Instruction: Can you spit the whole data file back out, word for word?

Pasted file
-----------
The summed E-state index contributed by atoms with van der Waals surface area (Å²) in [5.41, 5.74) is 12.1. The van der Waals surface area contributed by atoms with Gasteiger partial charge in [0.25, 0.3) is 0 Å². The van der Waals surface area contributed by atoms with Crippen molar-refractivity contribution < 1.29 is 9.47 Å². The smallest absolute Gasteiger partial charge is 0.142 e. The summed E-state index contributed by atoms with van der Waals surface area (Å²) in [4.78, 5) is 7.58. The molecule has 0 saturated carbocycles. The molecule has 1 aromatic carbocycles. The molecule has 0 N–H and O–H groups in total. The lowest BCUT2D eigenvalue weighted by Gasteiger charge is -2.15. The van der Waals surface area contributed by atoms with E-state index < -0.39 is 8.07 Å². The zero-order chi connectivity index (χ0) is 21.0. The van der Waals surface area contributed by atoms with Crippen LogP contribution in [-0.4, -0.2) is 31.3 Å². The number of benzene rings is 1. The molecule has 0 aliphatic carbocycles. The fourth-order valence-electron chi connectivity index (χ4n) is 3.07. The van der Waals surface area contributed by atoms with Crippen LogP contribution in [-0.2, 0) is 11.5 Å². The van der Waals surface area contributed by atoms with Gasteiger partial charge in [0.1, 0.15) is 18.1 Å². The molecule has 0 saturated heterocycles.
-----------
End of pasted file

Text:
The summed E-state index contributed by atoms with van der Waals surface area (Å²) in [5.41, 5.74) is 12.1. The van der Waals surface area contributed by atoms with Gasteiger partial charge in [0.25, 0.3) is 0 Å². The van der Waals surface area contributed by atoms with Crippen molar-refractivity contribution < 1.29 is 9.47 Å². The smallest absolute Gasteiger partial charge is 0.142 e. The summed E-state index contributed by atoms with van der Waals surface area (Å²) in [4.78, 5) is 7.58. The molecule has 0 saturated carbocycles. The molecule has 1 aromatic carbocycles. The molecule has 0 N–H and O–H groups in total. The lowest BCUT2D eigenvalue weighted by Gasteiger charge is -2.15. The van der Waals surface area contributed by atoms with E-state index < -0.39 is 8.07 Å². The zero-order chi connectivity index (χ0) is 21.0. The van der Waals surface area contributed by atoms with Crippen LogP contribution in [-0.4, -0.2) is 31.3 Å². The number of benzene rings is 1. The molecule has 0 aliphatic carbocycles. The fourth-order valence-electron chi connectivity index (χ4n) is 3.07. The van der Waals surface area contributed by atoms with Crippen LogP contribution in [-0.2, 0) is 11.5 Å². The van der Waals surface area contributed by atoms with Gasteiger partial charge in [0.1, 0.15) is 18.1 Å². The molecule has 0 saturated heterocycles.